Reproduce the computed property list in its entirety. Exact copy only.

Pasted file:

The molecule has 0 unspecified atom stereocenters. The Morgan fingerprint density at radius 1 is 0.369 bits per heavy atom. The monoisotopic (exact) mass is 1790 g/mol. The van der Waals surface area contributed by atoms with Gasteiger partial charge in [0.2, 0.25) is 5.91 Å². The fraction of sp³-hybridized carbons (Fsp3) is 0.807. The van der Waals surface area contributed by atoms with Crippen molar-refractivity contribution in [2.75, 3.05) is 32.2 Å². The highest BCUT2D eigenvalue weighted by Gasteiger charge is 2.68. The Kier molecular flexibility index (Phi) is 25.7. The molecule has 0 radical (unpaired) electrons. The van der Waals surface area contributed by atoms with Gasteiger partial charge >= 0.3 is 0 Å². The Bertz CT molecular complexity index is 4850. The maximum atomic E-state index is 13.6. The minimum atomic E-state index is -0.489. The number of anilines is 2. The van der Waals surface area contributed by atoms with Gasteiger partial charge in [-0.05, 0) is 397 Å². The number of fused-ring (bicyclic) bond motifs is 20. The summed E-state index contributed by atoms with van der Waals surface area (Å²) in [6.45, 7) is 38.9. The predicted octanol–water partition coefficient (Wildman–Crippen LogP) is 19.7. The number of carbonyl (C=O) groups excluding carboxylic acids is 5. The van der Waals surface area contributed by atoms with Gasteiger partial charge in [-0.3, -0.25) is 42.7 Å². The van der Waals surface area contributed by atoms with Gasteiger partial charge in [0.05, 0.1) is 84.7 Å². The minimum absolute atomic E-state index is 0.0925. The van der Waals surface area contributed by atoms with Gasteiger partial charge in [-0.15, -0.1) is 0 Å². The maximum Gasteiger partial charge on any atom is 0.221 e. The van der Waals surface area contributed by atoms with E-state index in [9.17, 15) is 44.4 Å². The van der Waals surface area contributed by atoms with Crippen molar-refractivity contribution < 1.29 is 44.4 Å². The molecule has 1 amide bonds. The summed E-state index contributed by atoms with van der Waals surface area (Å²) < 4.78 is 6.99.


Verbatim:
The molecule has 0 unspecified atom stereocenters. The Morgan fingerprint density at radius 1 is 0.369 bits per heavy atom. The monoisotopic (exact) mass is 1790 g/mol. The van der Waals surface area contributed by atoms with Gasteiger partial charge in [0.2, 0.25) is 5.91 Å². The fraction of sp³-hybridized carbons (Fsp3) is 0.807. The van der Waals surface area contributed by atoms with Crippen molar-refractivity contribution in [2.75, 3.05) is 32.2 Å². The highest BCUT2D eigenvalue weighted by Gasteiger charge is 2.68. The Kier molecular flexibility index (Phi) is 25.7. The molecule has 0 radical (unpaired) electrons. The van der Waals surface area contributed by atoms with Gasteiger partial charge >= 0.3 is 0 Å². The Bertz CT molecular complexity index is 4850. The maximum atomic E-state index is 13.6. The minimum atomic E-state index is -0.489. The number of anilines is 2. The van der Waals surface area contributed by atoms with Gasteiger partial charge in [-0.05, 0) is 397 Å². The number of fused-ring (bicyclic) bond motifs is 20. The summed E-state index contributed by atoms with van der Waals surface area (Å²) in [6.45, 7) is 38.9. The predicted octanol–water partition coefficient (Wildman–Crippen LogP) is 19.7. The number of carbonyl (C=O) groups excluding carboxylic acids is 5. The van der Waals surface area contributed by atoms with Gasteiger partial charge in [-0.3, -0.25) is 42.7 Å². The van der Waals surface area contributed by atoms with Gasteiger partial charge in [0.05, 0.1) is 84.7 Å². The minimum absolute atomic E-state index is 0.0925. The van der Waals surface area contributed by atoms with Gasteiger partial charge in [-0.15, -0.1) is 0 Å². The maximum Gasteiger partial charge on any atom is 0.221 e. The van der Waals surface area contributed by atoms with E-state index in [9.17, 15) is 44.4 Å². The van der Waals surface area contributed by atoms with Crippen molar-refractivity contribution < 1.29 is 44.4 Å². The molecule has 1 amide bonds. The summed E-state index contributed by atoms with van der Waals surface area (Å²) < 4.78 is 6.99.